ST. PETERSBURG, Fla. -- A'Deja Rivers was born deaf. When she heard sound for the first time after receiving cochlear implants, she was understandably a bit surprised.
The doctors started with some soft noises for A'Deja, who is 15 months old. But her wide-eyed reaction made it seem like she had just heard the most beautiful symphony ever composed, or a salacious piece of gossip.
"It's so thrilling, so moving. When we first start out, we're introducing very soft levels of electrical current," audiologist Shelly Ash of Johns Hopkins All Children's Hospital told CNN affiliate WFTS. "It just sounds to her like 'beep, beep, beep.'"
After the implant procedure, A'Deja was able to listen to her family's voices for the first time, including hearing her mom sweetly tell her, "I love you."
"It's so exciting," A'Deja's mom Patricia told WFTS.
A'Deja's father and older sister Ja'Lynn also have impaired hearing. Her family decided to try the cochlear implants on A'Deja after Ja'Lynn's proved successful. The family always shows up to doctor's appointments together wearing matching T-shirts, hospital spokeswoman Ashley Roberts told CNN.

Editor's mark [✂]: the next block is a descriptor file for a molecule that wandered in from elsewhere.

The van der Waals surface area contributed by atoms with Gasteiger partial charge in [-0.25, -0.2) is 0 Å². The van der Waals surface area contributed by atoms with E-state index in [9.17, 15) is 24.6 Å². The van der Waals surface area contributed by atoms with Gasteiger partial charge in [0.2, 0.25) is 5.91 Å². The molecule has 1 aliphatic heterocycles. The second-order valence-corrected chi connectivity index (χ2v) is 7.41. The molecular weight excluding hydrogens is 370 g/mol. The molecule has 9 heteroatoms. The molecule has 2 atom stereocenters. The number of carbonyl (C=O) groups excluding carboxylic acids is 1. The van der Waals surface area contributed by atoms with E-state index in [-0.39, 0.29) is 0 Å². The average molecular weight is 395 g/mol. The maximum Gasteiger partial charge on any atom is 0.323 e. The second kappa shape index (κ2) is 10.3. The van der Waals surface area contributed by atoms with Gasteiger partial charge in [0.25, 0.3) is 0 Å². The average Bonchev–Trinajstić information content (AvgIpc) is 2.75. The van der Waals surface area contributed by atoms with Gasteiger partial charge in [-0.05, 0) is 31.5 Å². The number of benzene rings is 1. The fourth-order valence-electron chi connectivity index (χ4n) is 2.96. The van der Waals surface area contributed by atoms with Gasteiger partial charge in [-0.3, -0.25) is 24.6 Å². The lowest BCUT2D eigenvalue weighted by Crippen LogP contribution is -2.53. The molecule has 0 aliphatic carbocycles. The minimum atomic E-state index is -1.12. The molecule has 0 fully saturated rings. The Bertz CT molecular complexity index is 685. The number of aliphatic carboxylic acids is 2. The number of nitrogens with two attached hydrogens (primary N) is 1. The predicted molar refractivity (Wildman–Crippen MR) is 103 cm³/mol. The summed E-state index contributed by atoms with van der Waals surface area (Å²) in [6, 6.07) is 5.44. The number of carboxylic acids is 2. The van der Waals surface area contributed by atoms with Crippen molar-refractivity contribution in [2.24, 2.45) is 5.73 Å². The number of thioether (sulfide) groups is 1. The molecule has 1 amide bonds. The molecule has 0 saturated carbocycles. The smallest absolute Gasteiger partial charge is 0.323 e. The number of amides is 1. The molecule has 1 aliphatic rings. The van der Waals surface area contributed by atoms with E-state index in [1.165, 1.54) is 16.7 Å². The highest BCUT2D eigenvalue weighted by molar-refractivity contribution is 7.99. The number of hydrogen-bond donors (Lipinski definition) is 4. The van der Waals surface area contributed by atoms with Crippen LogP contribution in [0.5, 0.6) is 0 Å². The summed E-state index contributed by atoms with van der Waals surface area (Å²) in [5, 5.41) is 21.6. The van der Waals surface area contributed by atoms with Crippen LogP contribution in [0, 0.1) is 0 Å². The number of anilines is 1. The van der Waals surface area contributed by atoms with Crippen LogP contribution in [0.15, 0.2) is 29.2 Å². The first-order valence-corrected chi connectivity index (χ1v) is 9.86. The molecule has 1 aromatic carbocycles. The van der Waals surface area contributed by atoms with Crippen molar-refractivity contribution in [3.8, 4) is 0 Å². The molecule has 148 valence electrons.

Because A'Deja is receiving them at such a young age, her language impairment will only be slightly delayed.
The procedure involves implanting a small electronic device into a person's ear, bypassing damaged portions of the ear and stimulating the auditory nerve, according to the National Institute on Deafness and other Communication Disorders (NIDCD).
A microphone picks up sound from the environment, and a speech processor selects sounds picked up by the mic. Then, a transmitter converts signals from the processor into electric impulses, which are sent to the auditory nerve. The technology has advanced rapidly in recent years, now even allowing for Bluetooth connection.
People who are deaf or severely hard-of-hearing can be fitted for cochlear implants, NIDCD said. And children can get them as young as 1 year old.